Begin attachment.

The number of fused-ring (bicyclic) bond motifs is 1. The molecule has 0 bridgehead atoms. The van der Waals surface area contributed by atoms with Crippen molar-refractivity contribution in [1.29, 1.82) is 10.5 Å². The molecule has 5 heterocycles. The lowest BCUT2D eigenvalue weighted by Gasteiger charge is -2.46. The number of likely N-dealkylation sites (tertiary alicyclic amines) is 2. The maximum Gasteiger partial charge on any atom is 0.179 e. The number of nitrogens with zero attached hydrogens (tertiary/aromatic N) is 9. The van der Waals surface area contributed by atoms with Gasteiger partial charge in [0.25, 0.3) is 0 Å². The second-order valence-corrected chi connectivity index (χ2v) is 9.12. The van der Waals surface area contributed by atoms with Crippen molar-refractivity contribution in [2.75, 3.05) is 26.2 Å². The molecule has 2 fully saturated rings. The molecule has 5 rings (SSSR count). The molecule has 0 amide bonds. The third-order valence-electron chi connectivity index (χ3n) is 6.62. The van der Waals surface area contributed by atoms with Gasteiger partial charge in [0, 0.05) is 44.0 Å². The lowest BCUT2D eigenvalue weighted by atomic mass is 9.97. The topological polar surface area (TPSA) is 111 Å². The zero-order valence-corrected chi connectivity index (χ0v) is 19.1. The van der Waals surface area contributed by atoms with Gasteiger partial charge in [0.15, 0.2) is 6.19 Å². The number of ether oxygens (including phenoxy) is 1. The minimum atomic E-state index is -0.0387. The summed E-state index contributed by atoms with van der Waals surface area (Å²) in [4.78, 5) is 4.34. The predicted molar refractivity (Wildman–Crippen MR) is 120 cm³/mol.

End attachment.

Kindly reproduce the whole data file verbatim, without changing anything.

The number of fused-ring (bicyclic) bond motifs is 1. The molecule has 0 bridgehead atoms. The van der Waals surface area contributed by atoms with Crippen molar-refractivity contribution in [1.29, 1.82) is 10.5 Å². The molecule has 5 heterocycles. The lowest BCUT2D eigenvalue weighted by Gasteiger charge is -2.46. The number of likely N-dealkylation sites (tertiary alicyclic amines) is 2. The maximum Gasteiger partial charge on any atom is 0.179 e. The number of nitrogens with zero attached hydrogens (tertiary/aromatic N) is 9. The van der Waals surface area contributed by atoms with Gasteiger partial charge in [0.25, 0.3) is 0 Å². The second-order valence-corrected chi connectivity index (χ2v) is 9.12. The van der Waals surface area contributed by atoms with Crippen molar-refractivity contribution in [2.75, 3.05) is 26.2 Å². The molecule has 2 fully saturated rings. The molecule has 5 rings (SSSR count). The molecule has 0 amide bonds. The third-order valence-electron chi connectivity index (χ3n) is 6.62. The van der Waals surface area contributed by atoms with Gasteiger partial charge in [0, 0.05) is 44.0 Å². The lowest BCUT2D eigenvalue weighted by atomic mass is 9.97. The topological polar surface area (TPSA) is 111 Å². The zero-order valence-corrected chi connectivity index (χ0v) is 19.1. The van der Waals surface area contributed by atoms with Gasteiger partial charge in [0.15, 0.2) is 6.19 Å². The number of ether oxygens (including phenoxy) is 1. The minimum atomic E-state index is -0.0387. The summed E-state index contributed by atoms with van der Waals surface area (Å²) in [4.78, 5) is 4.34. The predicted molar refractivity (Wildman–Crippen MR) is 120 cm³/mol.